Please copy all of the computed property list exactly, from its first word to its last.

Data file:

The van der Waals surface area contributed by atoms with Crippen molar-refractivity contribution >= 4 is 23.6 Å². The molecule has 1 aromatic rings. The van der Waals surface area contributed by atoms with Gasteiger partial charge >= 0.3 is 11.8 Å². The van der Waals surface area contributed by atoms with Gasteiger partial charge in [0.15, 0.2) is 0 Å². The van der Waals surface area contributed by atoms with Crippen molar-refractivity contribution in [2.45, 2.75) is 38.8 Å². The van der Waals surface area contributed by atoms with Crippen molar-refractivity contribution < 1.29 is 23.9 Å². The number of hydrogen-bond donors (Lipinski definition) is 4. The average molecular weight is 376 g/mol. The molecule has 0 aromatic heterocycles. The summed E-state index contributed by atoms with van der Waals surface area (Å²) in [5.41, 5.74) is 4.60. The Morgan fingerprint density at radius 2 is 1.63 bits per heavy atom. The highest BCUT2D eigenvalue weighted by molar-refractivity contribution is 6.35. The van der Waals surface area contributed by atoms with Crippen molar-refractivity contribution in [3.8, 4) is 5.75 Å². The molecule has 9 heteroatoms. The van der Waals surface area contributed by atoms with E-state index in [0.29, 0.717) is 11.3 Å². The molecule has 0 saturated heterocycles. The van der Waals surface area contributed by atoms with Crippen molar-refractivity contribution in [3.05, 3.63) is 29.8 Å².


The van der Waals surface area contributed by atoms with Crippen molar-refractivity contribution >= 4 is 23.6 Å². The molecule has 1 aromatic rings. The van der Waals surface area contributed by atoms with Gasteiger partial charge >= 0.3 is 11.8 Å². The van der Waals surface area contributed by atoms with Gasteiger partial charge in [0.15, 0.2) is 0 Å². The van der Waals surface area contributed by atoms with Crippen molar-refractivity contribution in [2.45, 2.75) is 38.8 Å². The van der Waals surface area contributed by atoms with Crippen molar-refractivity contribution < 1.29 is 23.9 Å². The number of hydrogen-bond donors (Lipinski definition) is 4. The average molecular weight is 376 g/mol. The molecule has 0 aromatic heterocycles. The summed E-state index contributed by atoms with van der Waals surface area (Å²) in [5.41, 5.74) is 4.60. The Morgan fingerprint density at radius 2 is 1.63 bits per heavy atom. The highest BCUT2D eigenvalue weighted by molar-refractivity contribution is 6.35. The van der Waals surface area contributed by atoms with Crippen molar-refractivity contribution in [3.8, 4) is 5.75 Å². The molecule has 9 heteroatoms. The van der Waals surface area contributed by atoms with E-state index in [0.29, 0.717) is 11.3 Å². The molecule has 0 saturated heterocycles. The van der Waals surface area contributed by atoms with Crippen molar-refractivity contribution in [3.05, 3.63) is 29.8 Å².